in Genoa, statue honoring Cristoforo Colombo, whose birth day we honor — for fundamental reasons of inheritence and example
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My Mom was born on October 12 in Dr Morrison’s patient care room at 80 Princeton Street in East Boston.
So even though I am not of Italian heritage by family, I am so by inheritance & location.
I have visited Genoa, Cristoforo Colombo’s home city (some say he was from an outlying area, not in the City prtoper, and definitely of humble merchant descent) , and it is beautiful & of a noble and combative history. Genoese seamanship and daring had a long history already behind it when Colombo made his mark.
He commanded a voyage of exploration on behalf of the king of Spain, but his boldness was Genoese. 500 years before him, Genoese seamen in their spunky little galleys, in alliance with seamen from Amalfi and Pisa, beat back the Saracen pirates who had all but closed the Medierranean Sea to commercial traffic. 300 years later a Genoese Grimaldi took possession of the Rock of Monaco — and his descendants still govern it today.
In that tradition sailed Cristoforo Colombo and his intrepid followers in their three tiny galleons. His and their discoveries changed the world, and we are here as a result. Columbus Day is America’s gestation day, and I honor it and him and the magnificent spirit of imagination, commerce, artisanship, municipal freedom and governance, and adventure that defined Italian civilization — and Genoa in particular — of the 11th through 16th Centuries.
We too are a commercial nation and, like medieval Genoa, governed, mostly, by a commercial and hard-working, often artisan citizenry. Our very national name — America — honors another Italian, Amerigo Vespucci of Florence, yet another city led by commercial men, artisans, adventurers and — Florence’s special obsession — lovers of art and literature. These, too, have come down to us here in Amerigo Vespucci’s nation as an inalienable part of our national character and inspiration.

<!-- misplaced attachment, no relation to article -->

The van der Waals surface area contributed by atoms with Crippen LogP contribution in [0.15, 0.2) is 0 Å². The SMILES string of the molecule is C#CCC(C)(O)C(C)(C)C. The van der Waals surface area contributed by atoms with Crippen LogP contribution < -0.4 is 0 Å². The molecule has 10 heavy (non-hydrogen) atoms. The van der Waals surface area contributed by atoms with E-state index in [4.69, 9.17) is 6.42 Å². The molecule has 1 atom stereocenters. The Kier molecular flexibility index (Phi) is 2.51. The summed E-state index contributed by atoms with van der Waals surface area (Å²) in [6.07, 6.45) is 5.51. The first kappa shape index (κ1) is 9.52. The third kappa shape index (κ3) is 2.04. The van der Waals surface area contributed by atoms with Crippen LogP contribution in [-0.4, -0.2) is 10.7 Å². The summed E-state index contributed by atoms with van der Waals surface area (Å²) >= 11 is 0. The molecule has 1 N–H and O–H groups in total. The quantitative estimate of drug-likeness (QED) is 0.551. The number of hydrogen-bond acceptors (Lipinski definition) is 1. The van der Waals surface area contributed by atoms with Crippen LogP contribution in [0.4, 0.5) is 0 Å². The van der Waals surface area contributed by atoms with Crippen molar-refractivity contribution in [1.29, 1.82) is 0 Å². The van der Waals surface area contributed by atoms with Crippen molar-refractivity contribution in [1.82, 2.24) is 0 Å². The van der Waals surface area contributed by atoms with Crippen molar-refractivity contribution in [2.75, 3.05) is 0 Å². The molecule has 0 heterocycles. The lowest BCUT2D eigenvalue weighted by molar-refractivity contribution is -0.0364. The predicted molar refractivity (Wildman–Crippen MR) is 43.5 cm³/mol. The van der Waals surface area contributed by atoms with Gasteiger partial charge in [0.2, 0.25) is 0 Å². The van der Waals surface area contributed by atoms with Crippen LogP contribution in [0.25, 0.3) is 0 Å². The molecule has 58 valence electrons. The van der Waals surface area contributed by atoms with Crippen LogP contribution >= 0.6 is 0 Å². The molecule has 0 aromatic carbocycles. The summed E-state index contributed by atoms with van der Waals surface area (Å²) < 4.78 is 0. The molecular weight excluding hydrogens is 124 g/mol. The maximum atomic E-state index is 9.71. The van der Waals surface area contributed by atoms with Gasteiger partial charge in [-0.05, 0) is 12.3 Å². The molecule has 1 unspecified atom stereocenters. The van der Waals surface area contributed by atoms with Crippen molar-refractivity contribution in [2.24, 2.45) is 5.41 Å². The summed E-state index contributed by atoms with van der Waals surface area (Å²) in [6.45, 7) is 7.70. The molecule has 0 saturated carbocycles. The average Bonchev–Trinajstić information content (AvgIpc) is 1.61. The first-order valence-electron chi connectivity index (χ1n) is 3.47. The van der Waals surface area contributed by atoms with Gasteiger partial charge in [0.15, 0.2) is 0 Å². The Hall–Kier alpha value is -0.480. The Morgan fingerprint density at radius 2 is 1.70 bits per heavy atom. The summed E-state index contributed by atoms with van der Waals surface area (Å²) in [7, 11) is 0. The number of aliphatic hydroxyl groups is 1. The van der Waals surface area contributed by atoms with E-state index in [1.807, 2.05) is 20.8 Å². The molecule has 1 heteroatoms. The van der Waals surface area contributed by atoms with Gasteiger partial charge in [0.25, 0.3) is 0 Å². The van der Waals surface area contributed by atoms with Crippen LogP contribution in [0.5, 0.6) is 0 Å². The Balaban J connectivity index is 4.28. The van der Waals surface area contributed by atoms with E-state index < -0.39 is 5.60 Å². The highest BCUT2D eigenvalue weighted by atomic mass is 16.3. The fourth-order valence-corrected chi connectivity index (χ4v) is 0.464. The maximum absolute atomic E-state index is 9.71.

Perfect, Columbus was not, nor were any of the Genoese and Florentines whose civilization we are the inheritors of. Columbus was cruel; the most dominant Genoese leaders were hard-headed, artless bean counters; and the Florentine big shots nursed indelible family feuds even as they funded immortal art. But no human endeavor is free of the bad genes within it — within us all. We must be governed by our better natures despite all, and despite all, Columbus and his fellow Italians of the discovery era founded the world in which we as Americans do our best, most of the time, to live up to the heritage of those bygone cities of invention and opportunities seized.
—- Mike Freedberg / Here and Sphere